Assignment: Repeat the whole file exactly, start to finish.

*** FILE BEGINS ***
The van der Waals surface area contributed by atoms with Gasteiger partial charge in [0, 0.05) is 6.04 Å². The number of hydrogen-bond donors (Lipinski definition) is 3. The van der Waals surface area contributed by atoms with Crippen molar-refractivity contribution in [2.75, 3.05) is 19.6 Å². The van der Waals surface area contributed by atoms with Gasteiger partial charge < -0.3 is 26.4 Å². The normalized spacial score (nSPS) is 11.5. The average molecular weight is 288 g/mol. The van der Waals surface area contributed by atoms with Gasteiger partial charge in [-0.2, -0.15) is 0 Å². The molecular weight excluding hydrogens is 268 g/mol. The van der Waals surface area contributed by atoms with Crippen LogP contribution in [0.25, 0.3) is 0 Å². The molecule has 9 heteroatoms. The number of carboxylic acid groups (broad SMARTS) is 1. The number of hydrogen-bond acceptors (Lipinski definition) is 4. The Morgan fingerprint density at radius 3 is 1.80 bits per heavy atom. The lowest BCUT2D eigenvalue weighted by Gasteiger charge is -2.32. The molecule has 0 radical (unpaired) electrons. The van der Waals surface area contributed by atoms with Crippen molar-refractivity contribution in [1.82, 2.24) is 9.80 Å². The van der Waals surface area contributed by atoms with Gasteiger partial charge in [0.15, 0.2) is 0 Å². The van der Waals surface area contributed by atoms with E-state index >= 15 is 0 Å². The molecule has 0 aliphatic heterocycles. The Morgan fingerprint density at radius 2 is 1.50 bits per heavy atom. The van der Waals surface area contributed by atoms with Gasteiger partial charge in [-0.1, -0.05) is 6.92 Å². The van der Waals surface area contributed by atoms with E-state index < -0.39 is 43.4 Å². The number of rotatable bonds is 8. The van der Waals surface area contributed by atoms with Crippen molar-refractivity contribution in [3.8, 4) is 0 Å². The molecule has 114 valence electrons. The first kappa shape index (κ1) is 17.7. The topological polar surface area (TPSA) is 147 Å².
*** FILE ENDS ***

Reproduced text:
The van der Waals surface area contributed by atoms with Gasteiger partial charge in [0, 0.05) is 6.04 Å². The number of hydrogen-bond donors (Lipinski definition) is 3. The van der Waals surface area contributed by atoms with Crippen molar-refractivity contribution in [2.75, 3.05) is 19.6 Å². The van der Waals surface area contributed by atoms with Gasteiger partial charge < -0.3 is 26.4 Å². The normalized spacial score (nSPS) is 11.5. The average molecular weight is 288 g/mol. The van der Waals surface area contributed by atoms with Gasteiger partial charge in [-0.2, -0.15) is 0 Å². The molecular weight excluding hydrogens is 268 g/mol. The van der Waals surface area contributed by atoms with Crippen LogP contribution in [0.25, 0.3) is 0 Å². The molecule has 9 heteroatoms. The number of carboxylic acid groups (broad SMARTS) is 1. The number of hydrogen-bond acceptors (Lipinski definition) is 4. The Morgan fingerprint density at radius 3 is 1.80 bits per heavy atom. The lowest BCUT2D eigenvalue weighted by Gasteiger charge is -2.32. The molecule has 0 radical (unpaired) electrons. The van der Waals surface area contributed by atoms with Crippen molar-refractivity contribution in [1.82, 2.24) is 9.80 Å². The van der Waals surface area contributed by atoms with Gasteiger partial charge in [0.15, 0.2) is 0 Å². The van der Waals surface area contributed by atoms with E-state index >= 15 is 0 Å². The molecule has 0 aliphatic heterocycles. The Morgan fingerprint density at radius 2 is 1.50 bits per heavy atom. The van der Waals surface area contributed by atoms with Gasteiger partial charge in [-0.1, -0.05) is 6.92 Å². The van der Waals surface area contributed by atoms with E-state index < -0.39 is 43.4 Å². The number of rotatable bonds is 8. The van der Waals surface area contributed by atoms with Crippen molar-refractivity contribution in [3.8, 4) is 0 Å². The molecule has 114 valence electrons. The first kappa shape index (κ1) is 17.7. The topological polar surface area (TPSA) is 147 Å².